Both the SLP parameters and the RNFL photographic scoring method wereable to find significant differences between glaucoma patients and healthysubjects, as well as between glaucoma patients and patients suspected of havingglaucoma. However, only the SLP was able to detect significant differencesbetween those suspected of having glaucoma and healthy individuals, with 3of the investigated parameters showing statistically significant differencesbetween these 2 groups. Accordingly, using a cutoff with 95% specificity,28% of those suspected of having glaucoma were classified as having abnormaleyes using the NFI parameter, whereas only 3% of the same subjects were classifiedas having abnormal eyes using the RNFL global photographic score. If the excessof abnormal eyes in those suspected of having glaucoma over healthy subjectsis taken as a measure of true glaucomatous defect among the group with suspectedglaucoma, a larger proportion of eyes with early glaucoma damage were identifiedwith the NFI compared with the RNFL photographic scoring method. Althoughthis might indicate an advantage of SLP over conventional RNFL photographicassessment for the identification of early damage in those suspected of havingglaucoma, longitudinal studies are still needed to verify this possibility.

In conclusion, a good correlation was found between RNFL assessmentusing red-free photographs and selected SLP parameters, suggesting that these2 methods provide comparable information about the status of the RNFL damagein glaucoma. In high-specificity settings, the best parameter from the SLPhad better performance than RNFL semiquantitative photographic assessmentin the detection of patients with glaucomatous visual field defects and alsoin the identification of abnormalities in the eyes of patients suspected ofhaving glaucoma.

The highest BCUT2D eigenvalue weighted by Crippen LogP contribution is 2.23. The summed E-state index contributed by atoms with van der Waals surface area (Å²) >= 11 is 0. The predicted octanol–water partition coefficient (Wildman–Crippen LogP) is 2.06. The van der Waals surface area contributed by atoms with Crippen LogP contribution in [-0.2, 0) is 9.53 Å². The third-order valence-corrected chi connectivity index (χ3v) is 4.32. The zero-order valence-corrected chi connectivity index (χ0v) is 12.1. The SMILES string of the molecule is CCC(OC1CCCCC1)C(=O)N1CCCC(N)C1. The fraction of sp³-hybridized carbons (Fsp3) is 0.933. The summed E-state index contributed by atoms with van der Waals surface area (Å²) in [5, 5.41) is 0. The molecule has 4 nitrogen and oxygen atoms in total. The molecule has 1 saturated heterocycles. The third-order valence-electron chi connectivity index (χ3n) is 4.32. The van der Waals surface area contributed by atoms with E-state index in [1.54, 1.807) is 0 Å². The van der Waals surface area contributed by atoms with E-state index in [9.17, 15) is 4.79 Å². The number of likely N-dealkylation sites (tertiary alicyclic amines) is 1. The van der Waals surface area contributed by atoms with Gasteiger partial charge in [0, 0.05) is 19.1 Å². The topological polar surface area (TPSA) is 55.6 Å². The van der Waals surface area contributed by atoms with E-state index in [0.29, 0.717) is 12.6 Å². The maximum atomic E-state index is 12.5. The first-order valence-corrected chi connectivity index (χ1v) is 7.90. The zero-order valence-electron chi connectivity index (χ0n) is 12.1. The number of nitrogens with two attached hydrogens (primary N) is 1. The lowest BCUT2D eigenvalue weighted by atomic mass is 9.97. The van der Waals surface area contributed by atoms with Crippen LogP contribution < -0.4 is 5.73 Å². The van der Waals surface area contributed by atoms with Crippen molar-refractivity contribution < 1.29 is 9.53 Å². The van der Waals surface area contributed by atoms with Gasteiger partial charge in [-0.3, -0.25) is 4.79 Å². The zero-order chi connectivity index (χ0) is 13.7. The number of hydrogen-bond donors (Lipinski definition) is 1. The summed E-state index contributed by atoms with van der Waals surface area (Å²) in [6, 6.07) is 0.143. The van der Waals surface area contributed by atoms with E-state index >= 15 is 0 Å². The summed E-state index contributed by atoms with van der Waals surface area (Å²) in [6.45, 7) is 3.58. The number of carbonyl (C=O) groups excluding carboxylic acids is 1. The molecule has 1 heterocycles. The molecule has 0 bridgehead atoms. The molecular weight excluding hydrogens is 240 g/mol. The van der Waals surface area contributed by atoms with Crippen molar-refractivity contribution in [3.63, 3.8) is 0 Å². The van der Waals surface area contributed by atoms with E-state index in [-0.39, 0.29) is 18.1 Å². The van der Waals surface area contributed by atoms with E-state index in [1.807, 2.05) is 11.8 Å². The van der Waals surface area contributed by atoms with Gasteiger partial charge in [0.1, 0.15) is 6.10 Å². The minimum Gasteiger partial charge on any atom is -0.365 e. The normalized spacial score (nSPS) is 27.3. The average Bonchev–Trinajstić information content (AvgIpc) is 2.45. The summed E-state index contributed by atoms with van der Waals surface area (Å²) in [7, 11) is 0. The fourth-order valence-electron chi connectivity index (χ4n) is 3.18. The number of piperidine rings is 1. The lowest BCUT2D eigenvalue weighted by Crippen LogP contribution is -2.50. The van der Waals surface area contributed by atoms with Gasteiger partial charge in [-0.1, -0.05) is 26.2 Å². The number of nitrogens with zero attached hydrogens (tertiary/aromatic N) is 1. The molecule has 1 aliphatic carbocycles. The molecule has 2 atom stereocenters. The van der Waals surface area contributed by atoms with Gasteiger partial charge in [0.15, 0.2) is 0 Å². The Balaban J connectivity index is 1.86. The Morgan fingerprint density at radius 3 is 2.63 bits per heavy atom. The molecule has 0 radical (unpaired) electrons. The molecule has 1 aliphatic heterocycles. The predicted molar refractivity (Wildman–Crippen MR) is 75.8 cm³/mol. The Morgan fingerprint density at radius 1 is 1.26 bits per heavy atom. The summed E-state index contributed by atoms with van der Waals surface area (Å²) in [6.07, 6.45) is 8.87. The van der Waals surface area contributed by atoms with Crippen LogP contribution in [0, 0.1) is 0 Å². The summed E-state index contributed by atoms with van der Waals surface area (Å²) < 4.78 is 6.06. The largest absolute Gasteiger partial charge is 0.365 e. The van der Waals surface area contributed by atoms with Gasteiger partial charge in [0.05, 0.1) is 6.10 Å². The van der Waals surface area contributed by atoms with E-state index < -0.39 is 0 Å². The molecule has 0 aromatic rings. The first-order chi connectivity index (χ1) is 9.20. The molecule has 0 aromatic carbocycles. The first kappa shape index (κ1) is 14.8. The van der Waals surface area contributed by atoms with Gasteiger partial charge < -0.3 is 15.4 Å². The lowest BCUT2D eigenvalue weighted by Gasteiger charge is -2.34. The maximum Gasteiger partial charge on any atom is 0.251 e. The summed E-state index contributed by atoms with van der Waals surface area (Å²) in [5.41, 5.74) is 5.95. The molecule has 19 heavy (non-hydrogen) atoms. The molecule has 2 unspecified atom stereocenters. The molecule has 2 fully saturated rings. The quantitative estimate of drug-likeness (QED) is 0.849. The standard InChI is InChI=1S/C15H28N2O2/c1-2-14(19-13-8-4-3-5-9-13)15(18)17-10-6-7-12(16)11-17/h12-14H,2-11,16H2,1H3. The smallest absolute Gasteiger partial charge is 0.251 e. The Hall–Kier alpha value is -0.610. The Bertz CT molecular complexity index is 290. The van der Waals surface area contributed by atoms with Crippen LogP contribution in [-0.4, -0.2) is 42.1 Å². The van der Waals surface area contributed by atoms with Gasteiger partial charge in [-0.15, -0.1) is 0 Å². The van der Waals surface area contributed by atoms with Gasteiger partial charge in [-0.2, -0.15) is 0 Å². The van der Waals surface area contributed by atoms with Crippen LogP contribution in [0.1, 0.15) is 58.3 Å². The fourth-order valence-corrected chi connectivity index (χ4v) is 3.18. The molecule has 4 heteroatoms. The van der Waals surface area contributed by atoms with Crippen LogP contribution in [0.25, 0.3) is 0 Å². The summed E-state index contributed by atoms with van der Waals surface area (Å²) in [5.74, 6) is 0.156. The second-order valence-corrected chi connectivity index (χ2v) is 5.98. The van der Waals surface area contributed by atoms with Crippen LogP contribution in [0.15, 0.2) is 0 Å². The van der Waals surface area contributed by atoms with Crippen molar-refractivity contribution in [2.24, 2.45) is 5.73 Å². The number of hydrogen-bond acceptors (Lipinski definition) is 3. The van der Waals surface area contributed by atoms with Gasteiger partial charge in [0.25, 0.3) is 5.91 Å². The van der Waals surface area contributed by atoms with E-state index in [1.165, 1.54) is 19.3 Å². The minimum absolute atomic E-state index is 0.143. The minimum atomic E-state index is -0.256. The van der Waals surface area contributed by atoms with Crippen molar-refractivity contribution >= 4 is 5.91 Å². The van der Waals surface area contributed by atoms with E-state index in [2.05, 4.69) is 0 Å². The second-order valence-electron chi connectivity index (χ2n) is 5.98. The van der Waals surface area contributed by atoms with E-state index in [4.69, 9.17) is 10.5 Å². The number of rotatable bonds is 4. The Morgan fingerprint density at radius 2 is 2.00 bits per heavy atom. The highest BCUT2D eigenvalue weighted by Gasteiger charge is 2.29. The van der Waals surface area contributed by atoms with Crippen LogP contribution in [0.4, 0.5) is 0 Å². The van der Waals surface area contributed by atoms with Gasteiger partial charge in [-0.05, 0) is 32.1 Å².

Back to top
Article Information

Corresponding author: Robert N. Weinreb, MD, Hamilton Glaucoma Center,University of California, San Diego, 9500 Gilman Dr, La Jolla, CA 92093-0946.

Submitted for publication April 24, 2003; final revision received September7, 2003; accepted October 1, 2003.

This study was supported in part by the Foundation for Eye Research(Dr Medeiros) and National Eye Institute grant EY11008 (Dr Zangwill).

References
1.
Sommer  AKatz  JQuigley  HA  et al.  Clinically detectable nerve fiber atrophy precedes the onset of glaucomatousfield loss. Arch Ophthalmol. 1991;10977- 83
PubMedArticle
2.
Sommer  AMiller  NRPollack  I  et al.  The nerve fiber layer in the diagnosis of glaucoma. Arch Ophthalmol. 1977;952149- 2156
PubMed
3.
Quigley  HAKatz  JDerick  RJ  et al.  An evaluation of optic disc and nerve fiber layer examinations in monitoringprogression of early glaucoma damage. Ophthalmology. 1992;9919- 28